When I was reviewing Alberta’s labour market data for February 2022, I noticed that we haven’t seen an increase in full-time jobs at all this year so far.
And that made me wonder what full-time jobs have looked like in Alberta over the last while.
As I pointed out earlier this month, Alberta lost nearly 10,000 full-time jobs last month. We lost just under 4,000 full-time jobs in January. So this year alone, we’ve lost roughly 14,000 full-time jobs.
But is this part of a long-term trend or something temporary?
Here is the full-time jobs data for every month between February 2012 and February 2022.
Two things stick out to me right away. Over the last 10 years, Alberta has seen two large drops in the number of full-time jobs.
The first was during the recession between 20015 and 2016, and the second was during the COVID-19 pandemic.
In both cases, jobs never passed the record number of 1.896 million jobs set in January 2015, just months before the NDP took power.
All the growth in the number of full-time jobs during the NDP’s administration—from the summer of 2016 until the end of 2018—was all recovery growth.
Full-time jobs came close to the January 2015 numbers just once during the NDP administration. In November 2018, they peaked at 1.894 million. They dropped slightly the following month, then sort of plateaued for a few months before and after the UCP took power in 2019.
About 6 months after the 2019 election, full-time jobs started declining again, dropping from 1.873 million in October 2019 to 1.85 million in February 2020, the month before the Alberta government implemented public health protections related to the pandemic.
Over the next two months 3 months, full-time jobs plummeted, reaching a low of 1.613 million by May. During the UCP’s first 12 months, full-time jobs dropped 242,600.
Since May 2020, Alberta has recovered all the full-time jobs lost during the pandemic. As I mentioned, in February 2020, full-time jobs in Alberta sat at 1.85 million. Two years later, full-time jobs sat at 4,700 more full-time jobs.
However, while we may have recovered from the pandemic job losses, there are other job losses that we have yet to recover from.
For example, in April 2019, the month the UCP won the election, full-time jobs in Alberta were at 1.877 million. That means that last month, we were still 22,100 full-time jobs short of that mark.
In June 2019, the month before the UCP introduced the Job Creation Tax Cut—when they reduced the corporate income tax rate from 12% to 11%, and then by a year later down to 8%—there were 1.887 million full-time jobs, 32,000 more than we had last month.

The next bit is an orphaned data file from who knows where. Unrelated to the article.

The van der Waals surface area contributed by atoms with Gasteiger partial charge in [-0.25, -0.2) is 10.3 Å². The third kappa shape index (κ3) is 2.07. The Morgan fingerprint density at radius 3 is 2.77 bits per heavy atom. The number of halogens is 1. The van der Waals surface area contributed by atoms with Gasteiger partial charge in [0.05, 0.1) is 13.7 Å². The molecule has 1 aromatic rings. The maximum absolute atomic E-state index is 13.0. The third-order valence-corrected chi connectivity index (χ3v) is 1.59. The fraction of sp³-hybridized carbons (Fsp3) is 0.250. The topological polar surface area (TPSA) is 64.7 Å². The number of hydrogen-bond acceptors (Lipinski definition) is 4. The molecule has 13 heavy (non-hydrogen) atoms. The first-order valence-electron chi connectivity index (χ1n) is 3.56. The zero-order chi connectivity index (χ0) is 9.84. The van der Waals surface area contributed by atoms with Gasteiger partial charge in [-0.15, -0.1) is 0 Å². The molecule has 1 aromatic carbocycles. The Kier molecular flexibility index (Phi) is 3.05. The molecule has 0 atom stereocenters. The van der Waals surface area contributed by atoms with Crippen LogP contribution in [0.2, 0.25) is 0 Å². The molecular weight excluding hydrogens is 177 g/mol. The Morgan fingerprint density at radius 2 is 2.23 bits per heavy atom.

And as I pointed out at the start of the article, we have had two months of declining full-time job numbers so far this year, a combined loss of 13,500 jobs.
Full-time jobs reached their post-pandemic peak just this past December, when the province saw 1.868 million full-time jobs. That peak, however, still is 18,500 fewer full-time jobs than in June 2019, before the Job Creation Tax Cut.
Plus, December 2021’s full-time job numbers, like the NDP’s peak recovery numbers, still came significantly short of the record high set in January 2015, a difference of 27,700 fewer full-time jobs.
Here’s a graph that I was actually kind of surprised by.
I’m sure you’ve heard that Alberta is the economic engine of Canada. Like, when Doug Schweitzer, Alberta’s jobs minister, highlighted the increase in part-time jobs last month.
Well, apparently, that doesn’t refer to full-time jobs.
The above graph shows full-time jobs in Alberta as a percentage of all full-time jobs in Canada.
Alberta went from having a high of 13.22% of all Canadian full-time jobs in January 2015 to a low of 11.51% in November 2020.
For the first 3 years of this chart, Alberta was consistently increasing its share of the national full-time jobs. In fact, it increased at a rate of 0.013 points a month.
The numbers started dropping just a few months before the NDP got in, then kept dropping for nearly a year and half, going from 13.22% to 12.18%. That’s a monthly decline of 0.065 points.
That decrease was faster than the increase I mentioned above. Not only that, but the decline happened in half the time.
Around the summer of 2016, the decline came to a stop. But then nothing happened for a bit. It just kind of oscillated around the 12.27% mark until, well, the 2019 election.
The month after the UCP got elected, Alberta hit a new low: 12.05%. And then it kept dropping, finally bottoming out in November 2020 at 11.51%. Since then, it’s been slowly rising, currently sitting at 11.71%, but it reached as high as 11.9%.
Between the election and the new low in November 2020, Alberta’s share of the national full-time jobs eroded at a rate of 0.028 points a month.
And if Alberta has a smaller share of the national full-time jobs, that means other provinces are seeing their share increase.
Sure enough, Ontario has seen an increase in their share of the nation’s full-time jobs, jumping 1.26 points over the last decade, from 38.36% to nearly 40%.
As well, BC increased their share from 12.70% to 13.64% during the same period, a bump of nearly a full percentage point.
And as you’ll notice, Alberta saw the largest decrease in full-time jobs share over the last decade. While 6 other provinces also saw decreases in their share of full-time jobs, Alberta’s loss was the largest.